farmer boy 9:22pm, 13 November 2011
....what a difference an R makes...

Whilst telling the wife about my plans to take a tour of the Wold (an area I have yet to visit) I was somewhat taken aback at her unbridled enthusiasm and encouragement. Her insistence on life insurance, medical cover and a 2 year time limit should have alerted me to the developing misunderstanding. I was showered with admiration and praise for my adventurous spirit and bravery so, needless to say, it would have been somewhat churlish to admit that my plans were considerably less ambitious than she thought. Essentially, I am now committed to crossing two oceans (really big ones!) and various other bits of water in between. I have to set off next Spring because she has placed an advert to rent my shed out and I think she will be taking a lodger. She is one of those "glass half full girls".

Luckily enough both of the kids had been returned from slavery (marked "unfit for purpose") so I have renamed them and they now have new owners in the middle east somewhere... the profits have enabled me to order new wire to keep the mast up, new bits of rope to keep the sails on the yacht, various gubbins to fix the whirly bit behind the engine, new cushions to encourage sleep, new windows that will not pop out at the sight of a wave, (I hope the only wave I see is the wife's on the lock gates at Widnes International Marina) oh.. and some shiny new sails.
I think it is fair to say that the ball is rolling.

Some of you will be aware that my A24 is now for sale and hopefully Norman will put the details on the website for me. I must be the only person to have bought an A24, spent 12 months fixing and polishing it and never even got it wet (except when I hosed it to check for leaks). I will have to take everyone's word that it is great to sail!

So......, you may have guessed that I need a fair bit of advice! (and yes... I have already been told to seek advice from a psychiatrist).

Expensive stuff first...... windvane steering jobby thing. I have been told that a Navik is the one for an Albin Vega but they do not appear to make them any more. (Don't suppose Ron has one in his shed?). If anyone can find one for me that would be great - or suggestions for an alternative?

Radar - I believe you can get modern ones that do not use much power - any thoughts would be appreciated....

enough for now - wife has just asked me how to spell "desertion"....hmmmm.....

Captain John
farmer boy 7 years ago
.. sorry one more thought.... first aid / medical kit. Is Norman the medical expert? I may need everything from a sticking plaster to a DIY brain surgery kit... can anyone help with what will be sensible to take with me.

I have already bought a First Aid box and started with aspirins, heameroyd cream (spelling!), condoms and viagra... do you think I will need anything else?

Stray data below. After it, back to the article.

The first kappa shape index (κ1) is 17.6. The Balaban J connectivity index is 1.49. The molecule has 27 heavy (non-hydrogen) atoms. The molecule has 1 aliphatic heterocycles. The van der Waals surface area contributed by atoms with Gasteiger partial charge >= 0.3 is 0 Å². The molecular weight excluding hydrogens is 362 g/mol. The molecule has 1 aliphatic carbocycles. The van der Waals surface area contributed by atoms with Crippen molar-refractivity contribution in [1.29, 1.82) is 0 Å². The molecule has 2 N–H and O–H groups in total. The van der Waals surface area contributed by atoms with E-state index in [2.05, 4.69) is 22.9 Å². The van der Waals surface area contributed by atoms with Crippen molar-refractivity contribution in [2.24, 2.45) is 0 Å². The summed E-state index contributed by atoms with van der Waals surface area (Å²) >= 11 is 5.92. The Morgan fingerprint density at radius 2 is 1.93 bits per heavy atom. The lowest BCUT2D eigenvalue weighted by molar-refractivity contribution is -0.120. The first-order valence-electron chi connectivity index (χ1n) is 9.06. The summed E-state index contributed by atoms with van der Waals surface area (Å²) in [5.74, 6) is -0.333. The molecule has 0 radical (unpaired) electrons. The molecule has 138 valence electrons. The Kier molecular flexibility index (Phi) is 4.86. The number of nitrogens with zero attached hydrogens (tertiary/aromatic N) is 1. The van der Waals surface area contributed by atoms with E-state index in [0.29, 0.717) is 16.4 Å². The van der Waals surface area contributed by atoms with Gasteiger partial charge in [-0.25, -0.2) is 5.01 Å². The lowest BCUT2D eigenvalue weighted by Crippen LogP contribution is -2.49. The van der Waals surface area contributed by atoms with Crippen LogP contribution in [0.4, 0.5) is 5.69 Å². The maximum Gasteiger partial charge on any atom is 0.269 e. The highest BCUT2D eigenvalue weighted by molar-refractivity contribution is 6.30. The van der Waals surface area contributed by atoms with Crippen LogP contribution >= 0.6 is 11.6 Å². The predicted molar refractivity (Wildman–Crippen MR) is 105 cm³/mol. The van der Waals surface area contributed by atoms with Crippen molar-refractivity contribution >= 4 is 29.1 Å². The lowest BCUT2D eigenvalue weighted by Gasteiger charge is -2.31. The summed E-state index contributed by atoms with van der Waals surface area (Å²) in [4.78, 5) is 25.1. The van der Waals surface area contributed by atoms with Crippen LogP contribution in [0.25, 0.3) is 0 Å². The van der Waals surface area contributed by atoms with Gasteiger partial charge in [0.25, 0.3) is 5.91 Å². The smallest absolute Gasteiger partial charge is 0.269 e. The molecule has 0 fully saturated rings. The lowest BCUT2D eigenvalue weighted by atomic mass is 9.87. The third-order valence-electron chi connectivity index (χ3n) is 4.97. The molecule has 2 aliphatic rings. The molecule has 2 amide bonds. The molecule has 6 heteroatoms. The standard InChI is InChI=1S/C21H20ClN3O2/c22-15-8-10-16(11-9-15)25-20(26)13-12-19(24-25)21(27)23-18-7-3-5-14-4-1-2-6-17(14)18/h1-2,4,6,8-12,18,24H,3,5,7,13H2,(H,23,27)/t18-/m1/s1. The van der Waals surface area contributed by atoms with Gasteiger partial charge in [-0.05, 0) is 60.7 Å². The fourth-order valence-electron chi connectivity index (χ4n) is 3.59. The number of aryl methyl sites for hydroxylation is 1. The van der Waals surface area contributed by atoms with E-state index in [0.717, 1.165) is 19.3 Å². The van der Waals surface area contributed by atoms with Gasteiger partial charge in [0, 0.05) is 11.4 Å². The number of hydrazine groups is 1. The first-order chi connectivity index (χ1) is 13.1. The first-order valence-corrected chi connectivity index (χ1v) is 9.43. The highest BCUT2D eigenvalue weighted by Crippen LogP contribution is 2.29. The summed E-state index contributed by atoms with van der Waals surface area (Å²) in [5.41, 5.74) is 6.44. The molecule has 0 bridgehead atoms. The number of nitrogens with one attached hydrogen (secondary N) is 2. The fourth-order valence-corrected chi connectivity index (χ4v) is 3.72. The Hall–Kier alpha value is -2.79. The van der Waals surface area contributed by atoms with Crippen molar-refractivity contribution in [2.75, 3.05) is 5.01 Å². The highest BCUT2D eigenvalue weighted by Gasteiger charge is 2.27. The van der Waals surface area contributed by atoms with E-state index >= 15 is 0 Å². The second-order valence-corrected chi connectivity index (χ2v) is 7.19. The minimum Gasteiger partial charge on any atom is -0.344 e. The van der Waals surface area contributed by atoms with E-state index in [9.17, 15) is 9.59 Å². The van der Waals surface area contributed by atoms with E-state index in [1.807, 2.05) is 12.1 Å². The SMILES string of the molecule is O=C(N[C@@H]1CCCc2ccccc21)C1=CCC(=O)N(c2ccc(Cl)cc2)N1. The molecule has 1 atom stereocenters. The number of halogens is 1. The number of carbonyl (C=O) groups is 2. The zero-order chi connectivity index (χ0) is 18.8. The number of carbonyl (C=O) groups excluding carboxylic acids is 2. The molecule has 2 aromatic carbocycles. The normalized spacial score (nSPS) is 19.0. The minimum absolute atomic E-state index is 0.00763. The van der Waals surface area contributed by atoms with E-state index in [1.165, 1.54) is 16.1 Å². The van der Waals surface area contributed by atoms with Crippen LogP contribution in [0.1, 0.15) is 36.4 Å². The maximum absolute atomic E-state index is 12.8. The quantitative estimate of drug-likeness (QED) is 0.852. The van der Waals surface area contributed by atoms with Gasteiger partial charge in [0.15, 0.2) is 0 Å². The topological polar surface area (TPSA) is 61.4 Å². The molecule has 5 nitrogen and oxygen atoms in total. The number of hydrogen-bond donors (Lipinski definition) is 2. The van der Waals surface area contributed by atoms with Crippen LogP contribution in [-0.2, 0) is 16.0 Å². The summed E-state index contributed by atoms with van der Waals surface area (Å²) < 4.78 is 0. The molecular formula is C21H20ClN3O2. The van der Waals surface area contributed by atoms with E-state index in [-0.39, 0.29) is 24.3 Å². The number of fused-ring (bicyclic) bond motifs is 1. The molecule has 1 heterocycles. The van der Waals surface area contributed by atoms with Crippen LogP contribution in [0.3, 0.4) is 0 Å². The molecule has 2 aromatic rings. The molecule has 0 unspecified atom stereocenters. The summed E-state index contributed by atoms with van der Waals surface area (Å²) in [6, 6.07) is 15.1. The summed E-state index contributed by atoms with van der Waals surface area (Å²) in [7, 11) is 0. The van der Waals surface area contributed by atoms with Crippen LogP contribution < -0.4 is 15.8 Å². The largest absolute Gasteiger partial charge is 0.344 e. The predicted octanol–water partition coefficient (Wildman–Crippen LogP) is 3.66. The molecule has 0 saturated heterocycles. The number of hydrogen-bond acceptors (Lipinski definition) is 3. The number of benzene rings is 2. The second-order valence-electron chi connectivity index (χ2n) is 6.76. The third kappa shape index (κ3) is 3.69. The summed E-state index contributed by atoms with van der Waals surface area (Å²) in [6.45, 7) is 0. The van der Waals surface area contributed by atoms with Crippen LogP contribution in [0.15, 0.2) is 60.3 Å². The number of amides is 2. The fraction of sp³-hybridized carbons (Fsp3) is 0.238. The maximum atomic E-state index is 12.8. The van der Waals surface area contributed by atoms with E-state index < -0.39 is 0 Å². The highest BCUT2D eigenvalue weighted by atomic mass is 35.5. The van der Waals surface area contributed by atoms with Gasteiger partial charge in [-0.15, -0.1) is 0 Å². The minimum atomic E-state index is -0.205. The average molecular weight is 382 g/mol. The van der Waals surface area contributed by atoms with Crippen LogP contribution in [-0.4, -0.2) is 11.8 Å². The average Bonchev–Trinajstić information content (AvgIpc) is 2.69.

Admiral John
pjbharrison 7 years ago
Can you set off tomorrow.?.....I can't wait to read your blog
busy home [deleted] 7 years ago
Skykomish Malcom is THE expert,
norman will write you a navigational programe.
I will paint your boat orange.
PJb will make you a computer
Neil will sell you some anodes
Daddsy will tell you how to sail fast.
Nicky will tell you not to go to sleep off the Scillys..
Andrew allways gives sensible advise
Any one else ????
pjbharrison Posted 7 years ago. Edited by pjbharrison (member) 7 years ago
pjbharrison Posted 7 years ago. Edited by pjbharrison (member) 7 years ago
Dell Latitude XFR

Panasonic Toughbook

Rugged Smartphone

Motorolas new Defy +
Just launched water resistant go anywhere quadband smartphone
craig48uk 7 years ago
I can help with Caribbean contacts, nav and directions, along with an endless list of drinking parlours, eateries etc up and down the island chain!
farmer boy 7 years ago
I shall be bidding for the Navik - thanks for the rest of the info. Craig... "endless list of drinking parlours" - good man - sounds like particularly useful stuff!
What is the thinking ref watermakers? I believe you can buy hand operated ones? Anyone ever used one?
pjbharrison Posted 7 years ago. Edited by pjbharrison (member) 7 years ago
Don't know how familiar you are with Ebay. I use a snipe tool to place a bid for me in the last few seconds of an auction. It saves having to sit around waiting to hit the Enter button. If you don't have a snipe tool visit and try their eBay sniper. I find it very good. Good luck with your bidding
Ebay item number 150586755825 sold last April for £781.54. Useful as a guide price. Maybe contact seller and see if he has a "buy it now" price
jendave1 7 years ago
Not so much practical experience, but I have thought (& read) lots about what you're planning. Have you read Heavy Weather Sailing?
One way to ride out a storm is to drop a parachute sea anchor off the bow, so the boat is lying fixed in the water facing into the waves which will then be coming over the bow - personally seems a better idea to me than having the stern pointing into the waves.